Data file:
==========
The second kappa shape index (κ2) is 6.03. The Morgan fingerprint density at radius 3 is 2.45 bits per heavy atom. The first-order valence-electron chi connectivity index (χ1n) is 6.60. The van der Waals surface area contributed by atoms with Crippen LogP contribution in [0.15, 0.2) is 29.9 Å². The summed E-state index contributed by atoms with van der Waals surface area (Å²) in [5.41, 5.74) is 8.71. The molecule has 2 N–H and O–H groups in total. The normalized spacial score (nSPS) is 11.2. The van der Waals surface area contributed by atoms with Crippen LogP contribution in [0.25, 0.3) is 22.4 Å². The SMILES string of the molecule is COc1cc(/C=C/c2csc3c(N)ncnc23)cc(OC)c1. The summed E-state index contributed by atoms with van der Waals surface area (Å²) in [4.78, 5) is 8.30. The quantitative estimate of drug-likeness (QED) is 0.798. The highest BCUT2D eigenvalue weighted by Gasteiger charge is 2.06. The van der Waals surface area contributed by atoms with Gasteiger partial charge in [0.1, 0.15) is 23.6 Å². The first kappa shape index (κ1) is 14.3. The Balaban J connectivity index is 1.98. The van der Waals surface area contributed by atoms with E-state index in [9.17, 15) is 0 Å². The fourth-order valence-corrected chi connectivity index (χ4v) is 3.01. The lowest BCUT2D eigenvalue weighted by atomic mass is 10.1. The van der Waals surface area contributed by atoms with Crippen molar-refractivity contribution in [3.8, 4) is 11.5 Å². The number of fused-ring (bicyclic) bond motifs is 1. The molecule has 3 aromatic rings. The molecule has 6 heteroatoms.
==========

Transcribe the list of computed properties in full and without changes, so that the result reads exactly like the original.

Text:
The second kappa shape index (κ2) is 6.03. The Morgan fingerprint density at radius 3 is 2.45 bits per heavy atom. The first-order valence-electron chi connectivity index (χ1n) is 6.60. The van der Waals surface area contributed by atoms with Crippen LogP contribution in [0.15, 0.2) is 29.9 Å². The summed E-state index contributed by atoms with van der Waals surface area (Å²) in [5.41, 5.74) is 8.71. The molecule has 2 N–H and O–H groups in total. The normalized spacial score (nSPS) is 11.2. The van der Waals surface area contributed by atoms with Crippen LogP contribution in [0.25, 0.3) is 22.4 Å². The SMILES string of the molecule is COc1cc(/C=C/c2csc3c(N)ncnc23)cc(OC)c1. The summed E-state index contributed by atoms with van der Waals surface area (Å²) in [4.78, 5) is 8.30. The quantitative estimate of drug-likeness (QED) is 0.798. The highest BCUT2D eigenvalue weighted by Gasteiger charge is 2.06. The van der Waals surface area contributed by atoms with Gasteiger partial charge in [0.1, 0.15) is 23.6 Å². The first kappa shape index (κ1) is 14.3. The Balaban J connectivity index is 1.98. The van der Waals surface area contributed by atoms with E-state index in [9.17, 15) is 0 Å². The fourth-order valence-corrected chi connectivity index (χ4v) is 3.01. The lowest BCUT2D eigenvalue weighted by atomic mass is 10.1. The van der Waals surface area contributed by atoms with Crippen molar-refractivity contribution in [3.8, 4) is 11.5 Å². The number of fused-ring (bicyclic) bond motifs is 1. The molecule has 3 aromatic rings. The molecule has 6 heteroatoms.